AT&T Inc. on Monday announced a storage-on-demand offer that provides enterprise customers control over the storage, distribution and retrieval of their data over the Web or via private Internet connection.
The AT&T Synaptic Storage as a Service is based in the AT&T network cloud to store, distribute and retrieve data as needed to meet their business or legal requirements. Customers will be able to specify their storage criteria – called user policies – through a Web-based customer portal. The service automatically scales storage capacity up or down as needed, and users pay only for the amount they use.
AT&T is introducing the service to customers on a controlled basis this month, with plans to make the service generally available in the third quarter. The service is deployed in AT&T Internet data centers in the U.S. and will be accessible by customers connecting to the Web anywhere. In time, AT&T plans to add the service to select global IDCs to meet customer demand internationally.
“The demand for data storage continues to grow at a staggering rate, driven by companies’ need for 24×7 access to business critical data,” said Roman Pacewicz, senior vice president of strategy and application services at AT&T Business Solutions, in a statement. “AT&T Synaptic Storage helps enterprises get a handle on these increasingly complex storage environments, while controlling costs and improving service levels.”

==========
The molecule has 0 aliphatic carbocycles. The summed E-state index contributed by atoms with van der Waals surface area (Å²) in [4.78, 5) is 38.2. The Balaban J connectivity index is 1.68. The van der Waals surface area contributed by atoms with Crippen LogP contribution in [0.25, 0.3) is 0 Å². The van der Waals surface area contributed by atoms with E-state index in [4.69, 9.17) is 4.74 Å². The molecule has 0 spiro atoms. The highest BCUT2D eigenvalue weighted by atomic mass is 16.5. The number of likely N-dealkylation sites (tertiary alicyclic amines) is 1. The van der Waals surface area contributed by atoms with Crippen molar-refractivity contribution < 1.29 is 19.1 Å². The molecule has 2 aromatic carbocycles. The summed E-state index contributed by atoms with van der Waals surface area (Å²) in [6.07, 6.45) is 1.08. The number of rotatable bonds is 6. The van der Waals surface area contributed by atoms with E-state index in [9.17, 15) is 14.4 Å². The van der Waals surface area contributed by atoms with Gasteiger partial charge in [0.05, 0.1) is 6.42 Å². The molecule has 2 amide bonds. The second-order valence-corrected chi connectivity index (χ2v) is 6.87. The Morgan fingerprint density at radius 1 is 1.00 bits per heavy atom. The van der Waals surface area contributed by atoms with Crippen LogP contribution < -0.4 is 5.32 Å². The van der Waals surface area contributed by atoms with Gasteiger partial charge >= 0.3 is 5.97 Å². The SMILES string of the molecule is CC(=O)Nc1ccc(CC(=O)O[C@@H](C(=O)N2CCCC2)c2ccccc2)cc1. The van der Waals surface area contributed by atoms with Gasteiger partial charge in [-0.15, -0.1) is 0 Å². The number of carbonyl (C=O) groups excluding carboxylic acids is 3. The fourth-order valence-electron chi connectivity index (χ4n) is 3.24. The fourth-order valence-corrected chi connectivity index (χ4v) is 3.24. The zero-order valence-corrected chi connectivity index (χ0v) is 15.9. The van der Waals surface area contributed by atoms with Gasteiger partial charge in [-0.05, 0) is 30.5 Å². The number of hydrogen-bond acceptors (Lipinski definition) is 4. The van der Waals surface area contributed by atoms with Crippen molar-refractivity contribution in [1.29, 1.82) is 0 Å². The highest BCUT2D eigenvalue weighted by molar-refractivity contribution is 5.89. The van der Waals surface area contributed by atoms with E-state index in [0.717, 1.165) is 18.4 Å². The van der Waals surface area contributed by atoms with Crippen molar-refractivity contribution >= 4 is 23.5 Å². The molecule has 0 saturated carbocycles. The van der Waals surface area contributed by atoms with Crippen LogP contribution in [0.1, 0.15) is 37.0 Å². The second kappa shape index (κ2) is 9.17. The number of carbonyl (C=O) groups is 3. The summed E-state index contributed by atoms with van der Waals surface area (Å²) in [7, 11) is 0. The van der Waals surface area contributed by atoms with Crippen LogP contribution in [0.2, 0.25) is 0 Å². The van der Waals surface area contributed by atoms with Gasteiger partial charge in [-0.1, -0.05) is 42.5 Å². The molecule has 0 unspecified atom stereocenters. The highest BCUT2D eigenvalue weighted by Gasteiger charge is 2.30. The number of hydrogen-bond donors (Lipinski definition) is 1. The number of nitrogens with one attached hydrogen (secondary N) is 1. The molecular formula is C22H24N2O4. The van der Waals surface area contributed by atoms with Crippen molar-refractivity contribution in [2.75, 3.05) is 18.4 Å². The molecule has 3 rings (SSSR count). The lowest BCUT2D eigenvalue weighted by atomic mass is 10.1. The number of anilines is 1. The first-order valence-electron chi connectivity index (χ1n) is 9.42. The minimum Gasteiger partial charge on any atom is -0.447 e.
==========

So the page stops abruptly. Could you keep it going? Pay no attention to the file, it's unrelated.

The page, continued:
Across the industry, businesses are struggling to find cost-effective approaches to manage large amounts of data generated by today’s high bandwidth applications such as Web content, streaming media, distributed file sharing and medical imaging. In many cases, businesses invest in costly equipment for more data storage capacity, or they may adopt cumbersome and redundant data retrieval procedures.
“Cloud storage holds out the promise of enabling a new generation of storage services with flexible, on-demand capabilities that address both runaway costs and a diverse combination of changing business priorities and regulatory requirements,” said Adam Couture, principal research analyst with Gartner Inc.. “The initial attraction has been a staggering cost differential between traditional storage offerings and cloud storage. But as cloud storage matures providers will differentiate themselves in areas like security, data portability, ease of access and integration and quality of service.”